When the Schroder family first learned of a murder in Christchurch last year, they had a terrible sense.
Friend Jenny Keogan tells Newsroom: "And not just for us to find that out and know that this poor girl had died under very similar circumstances. But the remorse and the sympathy that we had for the Tuxford family who at that stage we still had not met, was just overwhelming. We knew exactly what they were going through and were still going to have to go through once it all came out in the open."
As further details emerged of the night Wilson lay in wait for Nicole, her mother Cherie learned that another part of the 'system' failed her and her daughter that night. Before he broke into Nicole's house, Wilson had been picked up for drink driving at a police checkpoint. He was over the limit and was found to have knives in his car. Police took his keys, secured the knives, and despite his criminal record and lifetime parole, let him leave in a taxi.
"The system failed because they had someone in the car who had knives, who has murdered before, and they let him away.
"They need to lock these people, especially the likes of Paul Wilson, up and never let him out because he's so evil. He was never going to be one of these people that can be rehabilitated. He was just too evil."
To know Wilson is now unlikely to be let out of prison again after today's sentence is little solace. "It's not going to bring my daughter back. He's taken something so beautiful. He's taken her life. She had a great life, she was happy.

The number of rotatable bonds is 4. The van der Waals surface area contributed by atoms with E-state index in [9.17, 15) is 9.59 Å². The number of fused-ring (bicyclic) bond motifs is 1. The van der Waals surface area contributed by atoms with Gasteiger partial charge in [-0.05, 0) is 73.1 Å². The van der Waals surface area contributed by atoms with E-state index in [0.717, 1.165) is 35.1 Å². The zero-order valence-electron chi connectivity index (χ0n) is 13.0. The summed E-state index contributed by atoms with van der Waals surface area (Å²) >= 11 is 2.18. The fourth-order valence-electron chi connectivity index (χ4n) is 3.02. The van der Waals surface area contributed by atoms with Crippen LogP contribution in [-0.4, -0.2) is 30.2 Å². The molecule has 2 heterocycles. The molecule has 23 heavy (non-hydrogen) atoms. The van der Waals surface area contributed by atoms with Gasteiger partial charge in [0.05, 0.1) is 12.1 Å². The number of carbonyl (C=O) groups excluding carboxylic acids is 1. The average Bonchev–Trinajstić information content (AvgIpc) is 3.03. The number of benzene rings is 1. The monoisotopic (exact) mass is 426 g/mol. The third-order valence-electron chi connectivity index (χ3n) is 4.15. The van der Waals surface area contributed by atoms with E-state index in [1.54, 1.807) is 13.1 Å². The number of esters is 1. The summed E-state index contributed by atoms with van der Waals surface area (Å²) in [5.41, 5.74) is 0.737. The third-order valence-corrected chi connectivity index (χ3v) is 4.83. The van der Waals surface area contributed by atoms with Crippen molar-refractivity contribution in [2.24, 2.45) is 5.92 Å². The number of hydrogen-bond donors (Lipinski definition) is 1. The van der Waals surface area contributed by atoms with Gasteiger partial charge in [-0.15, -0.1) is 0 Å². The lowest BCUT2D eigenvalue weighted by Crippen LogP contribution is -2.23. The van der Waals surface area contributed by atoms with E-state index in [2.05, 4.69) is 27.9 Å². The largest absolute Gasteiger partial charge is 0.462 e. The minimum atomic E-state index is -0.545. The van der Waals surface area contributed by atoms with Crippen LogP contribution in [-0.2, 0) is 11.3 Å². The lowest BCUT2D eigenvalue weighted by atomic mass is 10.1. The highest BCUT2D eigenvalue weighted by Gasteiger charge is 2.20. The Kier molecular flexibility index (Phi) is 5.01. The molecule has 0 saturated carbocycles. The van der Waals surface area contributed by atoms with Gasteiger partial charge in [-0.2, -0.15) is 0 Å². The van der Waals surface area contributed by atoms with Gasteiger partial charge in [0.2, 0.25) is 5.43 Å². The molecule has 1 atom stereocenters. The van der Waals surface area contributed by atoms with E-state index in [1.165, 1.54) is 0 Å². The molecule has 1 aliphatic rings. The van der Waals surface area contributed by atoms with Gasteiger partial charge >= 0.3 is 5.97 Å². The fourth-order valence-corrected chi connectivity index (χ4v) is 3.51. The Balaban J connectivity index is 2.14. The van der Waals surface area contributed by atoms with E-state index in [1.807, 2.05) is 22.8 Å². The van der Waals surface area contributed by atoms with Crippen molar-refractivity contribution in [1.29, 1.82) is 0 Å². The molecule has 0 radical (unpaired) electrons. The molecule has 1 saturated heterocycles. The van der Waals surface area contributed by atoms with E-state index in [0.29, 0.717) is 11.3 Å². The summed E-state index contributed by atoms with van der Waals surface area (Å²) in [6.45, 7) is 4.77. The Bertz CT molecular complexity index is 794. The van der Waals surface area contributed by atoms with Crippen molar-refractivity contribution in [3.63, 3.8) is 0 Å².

"You know one day she would have had children. Just a part of our family. He has taken a big part of this family and destroyed us. And I really do hope he rots. I really do.
"I'm never going to see her and share things with her. No birthday, Christmas celebrations, nieces and nephews, you know, nothing."
Cherie says she has to remember the beautiful things about Nicole. "Don't try and dwell on what he did to her because if I dwell on what he did to her, it would destroy me. And I won't allow him to do that. Take me or somebody else."
*Made with the support of NZ On Air*
We value fearless, independent journalism. We hope you do too.
Newsroom has repeatedly broken big, important national news stories and established a platform for quality journalism on issues ranging from climate change, sexual harassment and bullying through to science, foreign affairs, women’s sports and politics.
But we need your support to continue, whether it is great, small, ongoing or a one-off donation. If you believe in high quality journalism being available for all please click to become a Newsroom supporter.